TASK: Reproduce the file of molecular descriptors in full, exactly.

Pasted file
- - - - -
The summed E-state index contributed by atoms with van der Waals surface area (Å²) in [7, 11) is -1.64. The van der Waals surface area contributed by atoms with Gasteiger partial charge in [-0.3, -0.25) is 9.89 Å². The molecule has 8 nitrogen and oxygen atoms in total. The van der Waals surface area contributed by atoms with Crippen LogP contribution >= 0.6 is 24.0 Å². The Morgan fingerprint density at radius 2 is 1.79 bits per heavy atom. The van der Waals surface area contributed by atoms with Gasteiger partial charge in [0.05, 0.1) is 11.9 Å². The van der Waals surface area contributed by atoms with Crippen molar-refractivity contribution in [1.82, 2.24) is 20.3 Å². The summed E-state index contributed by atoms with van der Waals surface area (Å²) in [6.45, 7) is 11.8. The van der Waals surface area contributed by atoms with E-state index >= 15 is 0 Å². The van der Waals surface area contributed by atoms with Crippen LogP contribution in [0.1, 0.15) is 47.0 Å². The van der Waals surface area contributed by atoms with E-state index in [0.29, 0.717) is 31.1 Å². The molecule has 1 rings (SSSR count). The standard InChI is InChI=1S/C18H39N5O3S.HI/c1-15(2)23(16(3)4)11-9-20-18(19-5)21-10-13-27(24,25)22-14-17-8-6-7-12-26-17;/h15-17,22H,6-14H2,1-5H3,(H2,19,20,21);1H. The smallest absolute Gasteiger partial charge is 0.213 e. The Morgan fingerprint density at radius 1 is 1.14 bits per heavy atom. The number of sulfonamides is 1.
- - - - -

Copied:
The summed E-state index contributed by atoms with van der Waals surface area (Å²) in [7, 11) is -1.64. The van der Waals surface area contributed by atoms with Gasteiger partial charge in [-0.3, -0.25) is 9.89 Å². The molecule has 8 nitrogen and oxygen atoms in total. The van der Waals surface area contributed by atoms with Crippen LogP contribution >= 0.6 is 24.0 Å². The Morgan fingerprint density at radius 2 is 1.79 bits per heavy atom. The van der Waals surface area contributed by atoms with Gasteiger partial charge in [0.05, 0.1) is 11.9 Å². The van der Waals surface area contributed by atoms with Crippen molar-refractivity contribution in [1.82, 2.24) is 20.3 Å². The summed E-state index contributed by atoms with van der Waals surface area (Å²) in [6.45, 7) is 11.8. The van der Waals surface area contributed by atoms with E-state index >= 15 is 0 Å². The van der Waals surface area contributed by atoms with Crippen LogP contribution in [0.1, 0.15) is 47.0 Å². The van der Waals surface area contributed by atoms with E-state index in [0.29, 0.717) is 31.1 Å². The molecule has 1 rings (SSSR count). The standard InChI is InChI=1S/C18H39N5O3S.HI/c1-15(2)23(16(3)4)11-9-20-18(19-5)21-10-13-27(24,25)22-14-17-8-6-7-12-26-17;/h15-17,22H,6-14H2,1-5H3,(H2,19,20,21);1H. The smallest absolute Gasteiger partial charge is 0.213 e. The Morgan fingerprint density at radius 1 is 1.14 bits per heavy atom. The number of sulfonamides is 1.